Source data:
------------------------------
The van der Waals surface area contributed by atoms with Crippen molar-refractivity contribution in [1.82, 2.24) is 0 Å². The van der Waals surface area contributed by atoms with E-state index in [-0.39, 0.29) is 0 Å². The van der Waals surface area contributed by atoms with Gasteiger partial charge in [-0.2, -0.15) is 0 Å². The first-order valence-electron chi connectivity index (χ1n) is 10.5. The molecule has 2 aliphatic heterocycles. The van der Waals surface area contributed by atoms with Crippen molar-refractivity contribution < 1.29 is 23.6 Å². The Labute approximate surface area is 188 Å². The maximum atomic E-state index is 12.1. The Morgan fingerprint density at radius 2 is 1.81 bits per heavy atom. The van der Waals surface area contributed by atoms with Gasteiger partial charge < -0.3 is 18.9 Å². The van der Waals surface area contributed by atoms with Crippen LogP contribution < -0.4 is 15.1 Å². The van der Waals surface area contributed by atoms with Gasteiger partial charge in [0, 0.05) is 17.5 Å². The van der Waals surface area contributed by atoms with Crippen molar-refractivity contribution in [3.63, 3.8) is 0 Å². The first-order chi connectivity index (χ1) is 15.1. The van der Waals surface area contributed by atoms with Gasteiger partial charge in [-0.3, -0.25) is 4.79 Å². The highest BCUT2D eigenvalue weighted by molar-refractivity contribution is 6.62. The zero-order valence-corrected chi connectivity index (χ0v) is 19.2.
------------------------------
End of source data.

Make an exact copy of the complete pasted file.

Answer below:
The van der Waals surface area contributed by atoms with Crippen molar-refractivity contribution in [1.82, 2.24) is 0 Å². The van der Waals surface area contributed by atoms with E-state index in [-0.39, 0.29) is 0 Å². The van der Waals surface area contributed by atoms with Gasteiger partial charge in [-0.2, -0.15) is 0 Å². The first-order valence-electron chi connectivity index (χ1n) is 10.5. The molecule has 2 aliphatic heterocycles. The van der Waals surface area contributed by atoms with Crippen molar-refractivity contribution < 1.29 is 23.6 Å². The Labute approximate surface area is 188 Å². The maximum atomic E-state index is 12.1. The Morgan fingerprint density at radius 2 is 1.81 bits per heavy atom. The van der Waals surface area contributed by atoms with Gasteiger partial charge < -0.3 is 18.9 Å². The van der Waals surface area contributed by atoms with Crippen LogP contribution < -0.4 is 15.1 Å². The van der Waals surface area contributed by atoms with Gasteiger partial charge in [0, 0.05) is 17.5 Å². The van der Waals surface area contributed by atoms with Crippen molar-refractivity contribution in [3.63, 3.8) is 0 Å². The first-order chi connectivity index (χ1) is 15.1. The van der Waals surface area contributed by atoms with Gasteiger partial charge in [-0.3, -0.25) is 4.79 Å². The highest BCUT2D eigenvalue weighted by molar-refractivity contribution is 6.62. The zero-order valence-corrected chi connectivity index (χ0v) is 19.2.